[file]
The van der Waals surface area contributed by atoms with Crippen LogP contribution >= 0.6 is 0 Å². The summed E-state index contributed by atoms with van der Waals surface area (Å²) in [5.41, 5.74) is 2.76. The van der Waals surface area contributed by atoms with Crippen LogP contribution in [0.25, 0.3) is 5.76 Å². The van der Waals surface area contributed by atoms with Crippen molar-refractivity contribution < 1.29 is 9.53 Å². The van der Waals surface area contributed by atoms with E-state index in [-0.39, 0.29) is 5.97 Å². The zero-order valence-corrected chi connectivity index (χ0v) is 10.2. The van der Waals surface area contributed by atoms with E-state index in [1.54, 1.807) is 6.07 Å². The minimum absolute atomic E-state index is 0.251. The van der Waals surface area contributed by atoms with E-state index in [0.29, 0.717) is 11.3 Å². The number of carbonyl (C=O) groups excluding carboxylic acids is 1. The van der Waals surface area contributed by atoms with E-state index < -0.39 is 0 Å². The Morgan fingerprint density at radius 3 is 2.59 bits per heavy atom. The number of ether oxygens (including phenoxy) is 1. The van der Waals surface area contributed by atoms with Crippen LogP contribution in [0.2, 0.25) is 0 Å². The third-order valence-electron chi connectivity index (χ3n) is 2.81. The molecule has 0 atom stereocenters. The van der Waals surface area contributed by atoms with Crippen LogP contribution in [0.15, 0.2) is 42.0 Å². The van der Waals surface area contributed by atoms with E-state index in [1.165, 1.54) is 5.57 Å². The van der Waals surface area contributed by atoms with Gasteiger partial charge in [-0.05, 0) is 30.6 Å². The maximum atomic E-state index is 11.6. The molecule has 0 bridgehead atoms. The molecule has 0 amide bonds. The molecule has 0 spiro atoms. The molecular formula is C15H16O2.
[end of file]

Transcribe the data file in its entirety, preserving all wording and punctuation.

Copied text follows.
The van der Waals surface area contributed by atoms with Crippen LogP contribution >= 0.6 is 0 Å². The summed E-state index contributed by atoms with van der Waals surface area (Å²) in [5.41, 5.74) is 2.76. The van der Waals surface area contributed by atoms with Crippen LogP contribution in [0.25, 0.3) is 5.76 Å². The van der Waals surface area contributed by atoms with Crippen molar-refractivity contribution < 1.29 is 9.53 Å². The van der Waals surface area contributed by atoms with E-state index in [-0.39, 0.29) is 5.97 Å². The zero-order valence-corrected chi connectivity index (χ0v) is 10.2. The van der Waals surface area contributed by atoms with E-state index in [1.54, 1.807) is 6.07 Å². The minimum absolute atomic E-state index is 0.251. The van der Waals surface area contributed by atoms with E-state index in [0.29, 0.717) is 11.3 Å². The number of carbonyl (C=O) groups excluding carboxylic acids is 1. The van der Waals surface area contributed by atoms with E-state index < -0.39 is 0 Å². The Morgan fingerprint density at radius 3 is 2.59 bits per heavy atom. The number of ether oxygens (including phenoxy) is 1. The van der Waals surface area contributed by atoms with Crippen LogP contribution in [0.2, 0.25) is 0 Å². The third-order valence-electron chi connectivity index (χ3n) is 2.81. The molecule has 0 atom stereocenters. The van der Waals surface area contributed by atoms with Crippen LogP contribution in [0.15, 0.2) is 42.0 Å². The van der Waals surface area contributed by atoms with E-state index in [1.165, 1.54) is 5.57 Å². The van der Waals surface area contributed by atoms with Gasteiger partial charge in [-0.05, 0) is 30.6 Å². The maximum atomic E-state index is 11.6. The molecule has 0 bridgehead atoms. The molecule has 0 amide bonds. The molecule has 0 spiro atoms. The molecular formula is C15H16O2.